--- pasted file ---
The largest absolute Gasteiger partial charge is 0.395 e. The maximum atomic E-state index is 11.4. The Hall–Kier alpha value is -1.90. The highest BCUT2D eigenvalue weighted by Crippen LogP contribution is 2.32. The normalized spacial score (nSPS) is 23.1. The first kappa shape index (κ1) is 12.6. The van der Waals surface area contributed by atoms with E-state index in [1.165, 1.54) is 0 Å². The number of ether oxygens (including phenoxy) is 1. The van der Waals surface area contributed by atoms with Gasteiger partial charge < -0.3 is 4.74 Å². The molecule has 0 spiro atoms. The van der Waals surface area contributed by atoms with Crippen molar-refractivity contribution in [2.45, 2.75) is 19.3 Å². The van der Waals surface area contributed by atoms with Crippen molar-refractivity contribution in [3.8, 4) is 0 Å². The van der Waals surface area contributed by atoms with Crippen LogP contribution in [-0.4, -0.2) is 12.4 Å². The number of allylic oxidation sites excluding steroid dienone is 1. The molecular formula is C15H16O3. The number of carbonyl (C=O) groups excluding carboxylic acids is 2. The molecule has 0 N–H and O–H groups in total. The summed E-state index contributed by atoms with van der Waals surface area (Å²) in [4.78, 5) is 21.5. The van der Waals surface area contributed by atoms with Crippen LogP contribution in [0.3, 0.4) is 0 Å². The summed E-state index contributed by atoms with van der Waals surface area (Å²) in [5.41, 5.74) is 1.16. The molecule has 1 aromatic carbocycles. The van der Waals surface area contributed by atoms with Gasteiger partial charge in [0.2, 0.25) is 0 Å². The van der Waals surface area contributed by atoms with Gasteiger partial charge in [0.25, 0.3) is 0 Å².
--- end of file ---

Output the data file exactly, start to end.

The largest absolute Gasteiger partial charge is 0.395 e. The maximum atomic E-state index is 11.4. The Hall–Kier alpha value is -1.90. The highest BCUT2D eigenvalue weighted by Crippen LogP contribution is 2.32. The normalized spacial score (nSPS) is 23.1. The first kappa shape index (κ1) is 12.6. The van der Waals surface area contributed by atoms with E-state index in [1.165, 1.54) is 0 Å². The number of ether oxygens (including phenoxy) is 1. The van der Waals surface area contributed by atoms with Gasteiger partial charge < -0.3 is 4.74 Å². The molecule has 0 spiro atoms. The van der Waals surface area contributed by atoms with Crippen molar-refractivity contribution in [2.45, 2.75) is 19.3 Å². The van der Waals surface area contributed by atoms with Crippen molar-refractivity contribution in [3.8, 4) is 0 Å². The van der Waals surface area contributed by atoms with Crippen LogP contribution in [-0.4, -0.2) is 12.4 Å². The number of allylic oxidation sites excluding steroid dienone is 1. The molecular formula is C15H16O3. The number of carbonyl (C=O) groups excluding carboxylic acids is 2. The molecule has 0 N–H and O–H groups in total. The summed E-state index contributed by atoms with van der Waals surface area (Å²) in [4.78, 5) is 21.5. The van der Waals surface area contributed by atoms with Crippen LogP contribution in [0.3, 0.4) is 0 Å². The summed E-state index contributed by atoms with van der Waals surface area (Å²) in [5.41, 5.74) is 1.16. The molecule has 1 aromatic carbocycles. The van der Waals surface area contributed by atoms with Gasteiger partial charge in [0.2, 0.25) is 0 Å². The van der Waals surface area contributed by atoms with Gasteiger partial charge in [0.25, 0.3) is 0 Å².